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  5. "Как вы там без меня?"

"Как вы там без меня?"

Translation:How are you there without me?

December 15, 2015

28 Comments


https://www.duolingo.com/profile/Alipaulam

I don't understand what this means. Is it, how did you get there without me, how are you getting on there without me, why have you gone there without me, or something else? I can't imagine ever saying this in English.


[deactivated user]

    "How are you getting on there without me?" is the meaning of the Russian sentence.


    https://www.duolingo.com/profile/Alipaulam

    Thank you! Have a lingot


    https://www.duolingo.com/profile/LivingLifeform

    Thank you! Have a lingot


    https://www.duolingo.com/profile/DK-Soeren

    I'm not giving you a lingot


    https://www.duolingo.com/profile/Denise-Joe

    Hey there, sorry but as a non-native english speaker, I'm gonna have to ask for more precisions ^^ What exactly does "Getting on" mean in this context ? Thank you.


    [deactivated user]

      It is roughly the same thing as "How are you?" or "How are you doing?", a generic question about the current situation.


      https://www.duolingo.com/profile/Akuhime-sama

      Huh... never heard that one. I've heard "how are you getting along" but not "getting on."

      Just don't say "getting it on" at all, because that conveys something VERY different.


      https://www.duolingo.com/profile/geneven

      I think "getting on" is more a British kind of phrase. Americans would say "how are you getting along".


      https://www.duolingo.com/profile/Ivana992469

      Its something like how are you doing without me, in serbia we often say this, for explame you are on a vacation and you call your family, you ask them this to see how are they doing witour you, what are they doing and etc


      https://www.duolingo.com/profile/emmanuelanajao

      This is the saddest sentence I have heard of. It strikes me right to the feels.


      [deactivated user]

        This is not really sad in Russian, it could be used by a person who went to a trip away for vacations and calls back home, or something like that.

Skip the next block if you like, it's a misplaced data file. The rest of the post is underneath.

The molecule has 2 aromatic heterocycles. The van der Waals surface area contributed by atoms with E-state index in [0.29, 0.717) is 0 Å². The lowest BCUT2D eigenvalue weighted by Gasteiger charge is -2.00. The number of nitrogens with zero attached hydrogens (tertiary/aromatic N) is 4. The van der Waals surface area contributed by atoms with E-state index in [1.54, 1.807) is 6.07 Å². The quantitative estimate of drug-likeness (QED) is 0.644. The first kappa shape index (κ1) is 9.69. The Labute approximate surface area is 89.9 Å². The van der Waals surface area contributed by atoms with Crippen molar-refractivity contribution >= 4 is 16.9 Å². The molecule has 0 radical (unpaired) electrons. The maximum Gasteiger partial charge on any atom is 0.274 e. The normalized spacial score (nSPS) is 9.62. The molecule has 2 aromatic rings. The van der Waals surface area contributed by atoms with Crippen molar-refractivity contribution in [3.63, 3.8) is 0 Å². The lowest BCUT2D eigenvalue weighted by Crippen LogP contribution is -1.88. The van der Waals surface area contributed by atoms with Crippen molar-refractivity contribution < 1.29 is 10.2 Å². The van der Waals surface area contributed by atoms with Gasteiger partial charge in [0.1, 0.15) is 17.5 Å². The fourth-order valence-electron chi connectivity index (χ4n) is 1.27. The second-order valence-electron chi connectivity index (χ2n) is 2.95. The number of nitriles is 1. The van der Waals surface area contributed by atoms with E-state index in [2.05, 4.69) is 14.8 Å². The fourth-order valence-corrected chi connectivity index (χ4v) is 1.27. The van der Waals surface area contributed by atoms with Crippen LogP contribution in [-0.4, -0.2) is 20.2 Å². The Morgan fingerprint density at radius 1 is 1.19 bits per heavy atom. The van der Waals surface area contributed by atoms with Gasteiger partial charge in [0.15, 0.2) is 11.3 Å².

https://www.duolingo.com/profile/emmanuelanajao

        Sorry. We Filipinos tend to be emotional in the beginning if someone is leaving for some reason and staying in a place without us. And if that person is confident enough, we trust him or her.


        https://www.duolingo.com/profile/IvyRoseMidwinter

        I'm American and it hit me right in the feels as well. :'(


        https://www.duolingo.com/profile/Veon175

        this phrase could be used in context of "do you want me to come and help" or even "may i join" so it's not sad at all


        https://www.duolingo.com/profile/JacobBenko

        I am a native Russian speaker and duo lingo for Russian is just plain wrong on many phrases. This phrase in particular would translate into "And how are you guys doing there without me?" When inquiring as to how somebody is fairing on a trip or perhaps a vacation, without your presence.


        https://www.duolingo.com/profile/Igor970222

        That's also what the suggested English translation means, so I don't see the problem. In fact it's the English sentence that looks strange to me.


        https://www.duolingo.com/profile/Nessaja70

        Could it also mean something like "How can you (dare to) be there without me?", meaning why in heaven's name did that person go to this place without me? That's the way I understood it first.


        https://www.duolingo.com/profile/Akuhime-sama

        Sounds like the title of a break up song.


        https://www.duolingo.com/profile/JanetGidle

        I would say that sentence if i meant how is it possible that you are there without me. But I would also say it if I was angry that he went there without me (How do you have the nerve to be there, without me?)


        https://www.duolingo.com/profile/.Ice-Cream.

        Why does the genitive form always come after без? Does the same apply for words coming after with, "с"?


        https://www.duolingo.com/profile/ejlens

        без is always followed by the genitive; there is no reason for it. c can be followed by genitive, accusitive or instrumental, depending on the meaning of c. when c means with I believe it is followed by the instrumental case.


        https://www.duolingo.com/profile/.Ice-Cream.

        I see. Thank you


        https://www.duolingo.com/profile/marcosmacedo26

        Thank you for your answer! How should it be phrased, say, if someone found out their friend went to their favorite band's concert without telling them?


        https://www.duolingo.com/profile/MyronGasio

        "How are you doing there without me?" makes more sense.


        https://www.duolingo.com/profile/pierre-pas4

        I still don't get what it means. How come you are here without me? How are you doing, given that i am not here?

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